NGLC’s higher ed and K-12 staff just attended the EDUCAUSE Annual Conference—where over 7,000 of our colleagues convene to learn, reflect, and engage with professionals from around the world. I see a lot of parallels between the K-12 and higher ed work, and I think my colleagues do too. Being curious, I asked NGLC K-12 Program Officers Stefanie Blouin and Sarah Luchs what they gleaned from the event.
What’s one nugget of wisdom you’re carrying away with you from your time last week?
Stefanie: Daniel Pink’s keynote reinforced the importance of thinking about student agency and how to foster autonomy and choice in our schools. Using information and research from other fields, he punctuated that human beings are engaged by autonomy—not by being managed—and that self-direction is the road to engagement.
He gave an example from a study in a Chinese factory where workers with close oversight were actually less productive and less collaborative than those who were not as closely watched and monitored. Much of the traditional role of teachers engenders this kind of oversight and “micromanagement” of student learning, and it’s clear that it won’t produce the results we really want and need for and with our students.
Sarah: Andrew McAfee built nicely on Daniel Pink’s ideas. He helped us to see a critical shift where computers have moved from solving technical problems with discrete solutions and formulaic tasks to an era of adaptive feedback and complex problem solving. Computers can now do things we initially thought they couldn’t, like drive a car (Google), win trivia game shows (Watson on Jeopardy), and out-predict our best global experts and speculators in selecting winners in wine futures.
Computers can continue to solve more complex problems through “feedback” which is built into the system design; this is how computers are now programmed to “learn.” And the rate of their learning is very rapid and efficient. Frankly, it’s a little mind-blowing to those over the age of 30, who suffered through early iterations of computing pre-cell phone ubiquity. We’ve grown accustomed to a slow-burn pace of change, and yet, according to McAfee, things are on the fast track now. We’re just past the halfway mark of the current trajectory, so this is our “you ain’t seen nothin’ yet” wake up call with implications for schools and next gen learning designs.
Is there something you wish you could learn more about? If you had the time, what would you dive deeper into?
Stefanie: Daniel Pink talked about the physicists that won the Nobel Peace Prize and how they used “Friday Evening Experiments” to generate their winning approach. These 2-3 hours of self-directed time were outside of their regular lab work; they focused on self-selected problems with the goal of simply making progress in meaningful work. If progress depends on feedback, and most workplaces and learning environments are “feedback deserts,” I wonder how we might incorporate more meaningful feedback into our practice. I’d like to explore ways to do that…coaching is one type of practice to enhance feedback. There are lots of connections to be made here; I just need more time to ponder and apply!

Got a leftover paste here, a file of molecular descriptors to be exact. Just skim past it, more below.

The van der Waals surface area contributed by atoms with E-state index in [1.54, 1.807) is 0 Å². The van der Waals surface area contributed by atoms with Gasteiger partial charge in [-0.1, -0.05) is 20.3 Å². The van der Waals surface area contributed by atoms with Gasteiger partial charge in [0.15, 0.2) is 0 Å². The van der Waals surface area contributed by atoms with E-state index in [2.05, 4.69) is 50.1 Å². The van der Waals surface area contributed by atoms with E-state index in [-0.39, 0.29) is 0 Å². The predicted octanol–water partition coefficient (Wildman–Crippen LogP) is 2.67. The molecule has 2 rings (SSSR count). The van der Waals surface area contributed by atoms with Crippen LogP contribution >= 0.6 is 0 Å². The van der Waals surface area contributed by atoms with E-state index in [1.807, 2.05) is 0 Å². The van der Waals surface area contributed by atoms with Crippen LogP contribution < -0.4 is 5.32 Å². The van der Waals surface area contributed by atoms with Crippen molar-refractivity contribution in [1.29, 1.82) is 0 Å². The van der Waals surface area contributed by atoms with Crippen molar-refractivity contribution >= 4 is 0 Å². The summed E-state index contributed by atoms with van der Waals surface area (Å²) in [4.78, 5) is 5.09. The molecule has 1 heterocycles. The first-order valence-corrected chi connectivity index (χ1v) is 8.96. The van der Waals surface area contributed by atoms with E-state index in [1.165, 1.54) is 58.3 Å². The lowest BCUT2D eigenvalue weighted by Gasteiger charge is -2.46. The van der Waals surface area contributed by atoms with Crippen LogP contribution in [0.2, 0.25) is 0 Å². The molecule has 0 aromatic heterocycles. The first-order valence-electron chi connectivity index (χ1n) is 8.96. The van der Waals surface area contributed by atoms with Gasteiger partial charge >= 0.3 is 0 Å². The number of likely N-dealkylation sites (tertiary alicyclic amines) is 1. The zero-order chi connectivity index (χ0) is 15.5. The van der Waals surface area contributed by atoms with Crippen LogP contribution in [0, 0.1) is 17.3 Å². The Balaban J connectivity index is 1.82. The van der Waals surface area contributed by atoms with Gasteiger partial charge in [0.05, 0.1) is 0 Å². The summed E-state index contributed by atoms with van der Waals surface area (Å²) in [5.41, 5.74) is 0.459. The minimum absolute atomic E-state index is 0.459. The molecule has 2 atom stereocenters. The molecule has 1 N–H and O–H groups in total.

Sarah: I’m not sure we’ve gone far enough in our thinking on possibilities for next gen designs and leveraging available technologies. I’m struck that we’ve taught computers “to learn” and achieved that by mimicking children’s thinking patterns. Children digest an array of contextual, complex, and at times ambiguous or conflicting feedback. There’s something odd and ironic here—many would argue our system is not successfully helping our own children learn. Yet, children are inherently designed for learning, so we may need to unlearn school. Right now, I’d look more deeply into the science of learning and how to tap the intrinsic assets all children have. And, due to the rapid pace of change and to ensure my own health and balance, I’d also look into how to best flow, integrate, and adapt to the accelerated pace of change.
If one of our K-12 breakthrough model grantees asked you what the EDUCAUSE Annual Conference was like, what would you tell them?
Both: We’d tell them there’s a wealth of expertise walking the halls waiting to be tapped. Most sessions are applicable and/or connect to the world of K-12. Topics address common challenges and opportunities, especially around supporting student success, enabling faculty collaboration and learning, and utilizing the best technologies to help achieve intended results.
What can higher ed learn from K-12?
NGLC’s Andy Calkins and Getting Smart’s Tom Vander Ark brought a K-12 perspective to conference attendees. Their session, Reimagined Schools and Next-Gen Tools: What They Mean for Higher Education, forced participants to think about the implications of current innovations occurring in K-12 schools for their institutions, the preparation of incoming students. And they explored together similar efforts in K-12 environments and higher education. Read about the 10 implications for higher ed that Andy and Tom identified.
For other K-12 and higher ed connections, see these related posts:
- NGLC @E15: Next Gen K-12 Models & Student Success in Higher Ed
- Next Generation K-12: 10 Implications for HigherEd
- Marketing Non-Traditional Programs in K-12 and Higher Ed